Government is in the process of setting up a fund to receive voluntary contributions from individuals to support the implementation of its flagship Free Senior High School programme, and the education sector as a whole.
This was disclosed by the Minister of Finance, Ken Ofori-Atta, when he presented the 2018 budget statement to Parliament on Wednesday.
Ghana’s education sector has been saddled with inadequate infrastructure and teaching materials, low pay for teachers particularly at the basic and SHS level.
The implementation of the free Senior High School (SHS) policy recently suffered some setbacks as some schools are faced with the challenge of inadequate infrastructure.
The headteachers of some Senior High Schools were interdicted, while one of them at the La Presbyterian Senior High School in Accra was transferred for asking parents of new students under the Free SHS policy to pay for the purchase of plastic chairs to enable their wards to sit on them in class.
There are a number of schools in the country that are either having classes under trees or are in dilapidated structures.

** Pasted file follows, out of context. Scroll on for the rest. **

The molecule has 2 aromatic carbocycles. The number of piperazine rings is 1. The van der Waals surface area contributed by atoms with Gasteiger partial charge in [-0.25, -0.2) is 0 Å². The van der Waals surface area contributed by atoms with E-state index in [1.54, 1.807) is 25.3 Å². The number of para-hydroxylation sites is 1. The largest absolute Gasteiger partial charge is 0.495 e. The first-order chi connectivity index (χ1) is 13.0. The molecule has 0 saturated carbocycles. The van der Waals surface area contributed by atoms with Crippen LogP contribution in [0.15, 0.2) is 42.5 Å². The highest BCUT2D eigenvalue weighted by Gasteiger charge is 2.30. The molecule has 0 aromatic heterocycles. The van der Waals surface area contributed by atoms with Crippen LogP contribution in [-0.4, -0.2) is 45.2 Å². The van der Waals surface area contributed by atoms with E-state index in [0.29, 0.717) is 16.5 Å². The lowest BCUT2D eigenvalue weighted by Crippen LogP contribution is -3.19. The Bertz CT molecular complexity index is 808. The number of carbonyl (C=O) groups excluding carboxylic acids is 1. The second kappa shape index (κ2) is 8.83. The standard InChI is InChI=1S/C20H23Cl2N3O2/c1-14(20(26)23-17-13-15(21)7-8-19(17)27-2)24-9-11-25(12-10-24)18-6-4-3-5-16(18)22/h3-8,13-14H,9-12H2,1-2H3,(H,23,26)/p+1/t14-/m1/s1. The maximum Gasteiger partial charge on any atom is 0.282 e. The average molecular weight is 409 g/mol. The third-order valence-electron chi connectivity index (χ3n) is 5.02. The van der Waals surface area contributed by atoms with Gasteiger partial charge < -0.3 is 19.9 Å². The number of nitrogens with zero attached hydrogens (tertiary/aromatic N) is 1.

Presenting the 2018 budget statement, the Finance Minister said the setting up of the Fund has become necessary following proposals made to government.
“Mr. Speaker, with the successful launch of the free SHS programme, government received proposals from the public, several of which encourage the establishment of a fund to receive voluntary contributions to support education. Thankfully, the GETFund Law allows for the setting up of other education-related funds. In 2018, the Ministry will work with GET FUND to set up this education fund to enable Ghanaians make voluntary contributions to support education,” he added.
Government is expected to spend close to GHc1 billion on the beneficiaries of the free SHS programme for this academic year.
The figure is expected to shoot up in subsequent years.
Government had prior to reopening of the 2017/2018 academic year of second cycle institutions in the country, released half of the GHc 486 million earmarked for the programme for the first term.